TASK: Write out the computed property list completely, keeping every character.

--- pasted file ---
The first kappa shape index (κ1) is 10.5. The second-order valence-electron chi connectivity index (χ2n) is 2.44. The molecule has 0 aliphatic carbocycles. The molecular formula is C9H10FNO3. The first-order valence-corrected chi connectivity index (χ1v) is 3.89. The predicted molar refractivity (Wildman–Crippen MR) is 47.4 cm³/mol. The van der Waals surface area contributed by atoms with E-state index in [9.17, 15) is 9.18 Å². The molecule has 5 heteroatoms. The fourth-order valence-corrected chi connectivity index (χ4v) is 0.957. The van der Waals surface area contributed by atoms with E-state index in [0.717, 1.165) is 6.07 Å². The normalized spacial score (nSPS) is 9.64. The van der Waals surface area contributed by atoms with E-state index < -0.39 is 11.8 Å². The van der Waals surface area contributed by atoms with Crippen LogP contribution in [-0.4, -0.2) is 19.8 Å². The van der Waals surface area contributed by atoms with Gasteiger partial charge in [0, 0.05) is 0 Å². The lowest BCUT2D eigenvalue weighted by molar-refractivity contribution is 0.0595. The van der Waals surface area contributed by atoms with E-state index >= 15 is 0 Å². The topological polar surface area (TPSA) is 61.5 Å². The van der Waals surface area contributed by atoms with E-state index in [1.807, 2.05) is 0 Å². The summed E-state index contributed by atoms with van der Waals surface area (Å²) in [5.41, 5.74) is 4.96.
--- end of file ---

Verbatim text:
The first kappa shape index (κ1) is 10.5. The second-order valence-electron chi connectivity index (χ2n) is 2.44. The molecule has 0 aliphatic carbocycles. The molecular formula is C9H10FNO3. The first-order valence-corrected chi connectivity index (χ1v) is 3.89. The predicted molar refractivity (Wildman–Crippen MR) is 47.4 cm³/mol. The van der Waals surface area contributed by atoms with E-state index in [9.17, 15) is 9.18 Å². The molecule has 5 heteroatoms. The fourth-order valence-corrected chi connectivity index (χ4v) is 0.957. The van der Waals surface area contributed by atoms with E-state index in [0.717, 1.165) is 6.07 Å². The normalized spacial score (nSPS) is 9.64. The van der Waals surface area contributed by atoms with E-state index < -0.39 is 11.8 Å². The van der Waals surface area contributed by atoms with Crippen LogP contribution in [-0.4, -0.2) is 19.8 Å². The van der Waals surface area contributed by atoms with Gasteiger partial charge in [0, 0.05) is 0 Å². The lowest BCUT2D eigenvalue weighted by molar-refractivity contribution is 0.0595. The van der Waals surface area contributed by atoms with E-state index >= 15 is 0 Å². The topological polar surface area (TPSA) is 61.5 Å². The van der Waals surface area contributed by atoms with E-state index in [1.807, 2.05) is 0 Å². The summed E-state index contributed by atoms with van der Waals surface area (Å²) in [5.41, 5.74) is 4.96.